Software

Member's Excel macro deletes blank rows

In response to our request for your favorite macros, one TechRepublic member sent us a great tip for removing blank rows from data imported into Excel spreadsheets. Find out how she did it.


TechRepublic member Melissa Guzzetta needed to create an easy way for two of her clients to clean up data they'd imported into Excel spreadsheets.

"Every month, these customers needed to download thousands of transactions from a proprietary program into Excel so they could use Excel's database tools to manipulate and analyze the data," she said. "For some reason, the results in both cases included hundreds of blank rows that needed to be deleted."

Her solution was to create a simple macro that deleted the empty rows in one quick step. This was an easy task for Guzzetta, who is a MOUS Master Instructor and owns her own computer software training company, The Computer Tutor, in Costa Mesa, CA.

After reading instructions for creating a macro that instantly creates consistent headers and footers, she sent in her clever trick. Read on to find out how it works.

Check your version
These instructions were created using Microsoft Excel 2000. If you're using a different version, the directions may vary.

Instructions for the "DeleteBlanks" macro
To create a macro that deletes blank rows from data, perform the following steps:
  1. Open a new Excel workbook and add some rows of data. Any type of data will do, but you'll want to leave a few blank rows within the spreadsheet. Figure A illustrates the sample data I'll use for this exercise.

Figure A

  1. From the Tools menu, choose Macro | Record New Macro (see Figure B).

Figure B

  1. The Record Macro dialog box will open. In the Macro Name text box, type a name for your macro (see Figure C). Remember, macro names cannot include spaces or special characters. For this article, I'll call the macro DeleteBlanks.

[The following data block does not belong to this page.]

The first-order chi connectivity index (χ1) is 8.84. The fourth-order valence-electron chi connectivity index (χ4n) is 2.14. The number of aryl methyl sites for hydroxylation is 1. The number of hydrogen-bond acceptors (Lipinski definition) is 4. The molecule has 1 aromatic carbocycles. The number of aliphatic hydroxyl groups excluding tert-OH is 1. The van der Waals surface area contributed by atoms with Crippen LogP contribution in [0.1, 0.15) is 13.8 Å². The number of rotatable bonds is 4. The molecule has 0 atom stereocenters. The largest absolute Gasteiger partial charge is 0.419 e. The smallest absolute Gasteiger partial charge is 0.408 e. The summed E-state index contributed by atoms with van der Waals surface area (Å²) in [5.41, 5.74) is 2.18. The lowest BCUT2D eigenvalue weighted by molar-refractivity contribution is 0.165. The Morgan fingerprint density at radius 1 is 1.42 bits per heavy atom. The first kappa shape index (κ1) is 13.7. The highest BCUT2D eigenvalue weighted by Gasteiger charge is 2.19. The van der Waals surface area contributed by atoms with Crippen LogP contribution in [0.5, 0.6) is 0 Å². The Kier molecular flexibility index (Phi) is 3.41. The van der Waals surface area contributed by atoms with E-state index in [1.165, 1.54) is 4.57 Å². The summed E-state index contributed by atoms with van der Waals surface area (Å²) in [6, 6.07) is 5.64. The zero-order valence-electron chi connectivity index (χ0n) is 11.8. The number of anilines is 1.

You may also choose to create a shortcut key for this macro. You can use Ctrl+ any letter or Ctrl+Shift+ any letter. Be careful, though. This shortcut key will override any default Microsoft Excel shortcut keys. You'll want to choose a letter that isn't associated with another shortcut you use or may use in the future. For this exercise, I'll have the macro activated by the shortcut Ctrl+k, so I'll enter k in the Shortcut key box, as illustrated in Figure C. (A listing of keyboard shortcuts can be found under Keyboard Shortcuts in Excel’s Help section.)

Figure C

  1. Choose Personal Macro Workbook from the Store Macro In drop-down list to ensure the macro will appear in all new workbooks, and click OK. A small Macro toolbar will appear on your spreadsheet. From this point, Excel will record everything you do and save it as part of the macro.
  2. Choose Edit | Go To and click the Special button. Choose Blanks, and click OK. The blank rows within the spreadsheet will be selected (see Figure D).

Figure D

  1. Next, choose Edit | Delete and choose Shift Cells Up (see Figure E). Click OK. The blank rows will be deleted.

Figure E

  1. The next step is to stop the macro recording process. Click Tools | Macro | Stop Recording, as shown in Figure F.

Figure F


Performing the macro
Repeat this macro function in any spreadsheet by choosing Tools | Macro | Macros, clicking on DeleteBlanks, and clicking Run. If you created the shortcut, you may execute the macro by pressing [Ctrl]k. If you prefer, you may also choose to create a macro button for your toolbar.

What's your favorite macro?
Have you created a great macro that others may benefit from? Send us the details in an e-mail message or post your comments below.

 

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